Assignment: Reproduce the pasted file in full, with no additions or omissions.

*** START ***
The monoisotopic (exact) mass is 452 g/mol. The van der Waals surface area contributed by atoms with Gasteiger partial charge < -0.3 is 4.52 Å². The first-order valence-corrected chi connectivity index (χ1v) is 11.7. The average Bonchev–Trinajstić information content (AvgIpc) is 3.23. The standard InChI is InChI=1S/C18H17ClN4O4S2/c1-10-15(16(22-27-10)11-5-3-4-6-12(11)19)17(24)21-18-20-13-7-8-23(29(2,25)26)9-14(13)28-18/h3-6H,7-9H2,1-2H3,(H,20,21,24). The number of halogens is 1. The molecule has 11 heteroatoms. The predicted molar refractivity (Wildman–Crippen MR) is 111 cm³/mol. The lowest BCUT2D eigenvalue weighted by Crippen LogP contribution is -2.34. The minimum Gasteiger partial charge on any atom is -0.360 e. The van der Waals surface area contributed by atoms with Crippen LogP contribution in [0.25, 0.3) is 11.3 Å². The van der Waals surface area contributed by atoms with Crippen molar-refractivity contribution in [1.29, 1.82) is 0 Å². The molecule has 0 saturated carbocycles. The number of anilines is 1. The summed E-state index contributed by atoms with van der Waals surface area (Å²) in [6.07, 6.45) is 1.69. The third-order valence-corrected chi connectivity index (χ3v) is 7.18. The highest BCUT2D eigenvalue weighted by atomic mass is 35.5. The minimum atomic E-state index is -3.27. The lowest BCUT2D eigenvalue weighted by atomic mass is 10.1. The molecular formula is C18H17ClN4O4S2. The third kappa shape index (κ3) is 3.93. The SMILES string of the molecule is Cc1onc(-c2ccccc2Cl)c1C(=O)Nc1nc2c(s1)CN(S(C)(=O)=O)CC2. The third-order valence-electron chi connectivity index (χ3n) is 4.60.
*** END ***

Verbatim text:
The monoisotopic (exact) mass is 452 g/mol. The van der Waals surface area contributed by atoms with Gasteiger partial charge < -0.3 is 4.52 Å². The first-order valence-corrected chi connectivity index (χ1v) is 11.7. The average Bonchev–Trinajstić information content (AvgIpc) is 3.23. The standard InChI is InChI=1S/C18H17ClN4O4S2/c1-10-15(16(22-27-10)11-5-3-4-6-12(11)19)17(24)21-18-20-13-7-8-23(29(2,25)26)9-14(13)28-18/h3-6H,7-9H2,1-2H3,(H,20,21,24). The number of halogens is 1. The molecule has 11 heteroatoms. The predicted molar refractivity (Wildman–Crippen MR) is 111 cm³/mol. The lowest BCUT2D eigenvalue weighted by Crippen LogP contribution is -2.34. The minimum Gasteiger partial charge on any atom is -0.360 e. The van der Waals surface area contributed by atoms with Crippen LogP contribution in [0.25, 0.3) is 11.3 Å². The van der Waals surface area contributed by atoms with Crippen molar-refractivity contribution in [1.29, 1.82) is 0 Å². The molecule has 0 saturated carbocycles. The number of anilines is 1. The summed E-state index contributed by atoms with van der Waals surface area (Å²) in [6.07, 6.45) is 1.69. The third-order valence-corrected chi connectivity index (χ3v) is 7.18. The highest BCUT2D eigenvalue weighted by atomic mass is 35.5. The minimum atomic E-state index is -3.27. The lowest BCUT2D eigenvalue weighted by atomic mass is 10.1. The molecular formula is C18H17ClN4O4S2. The third kappa shape index (κ3) is 3.93. The SMILES string of the molecule is Cc1onc(-c2ccccc2Cl)c1C(=O)Nc1nc2c(s1)CN(S(C)(=O)=O)CC2. The third-order valence-electron chi connectivity index (χ3n) is 4.60.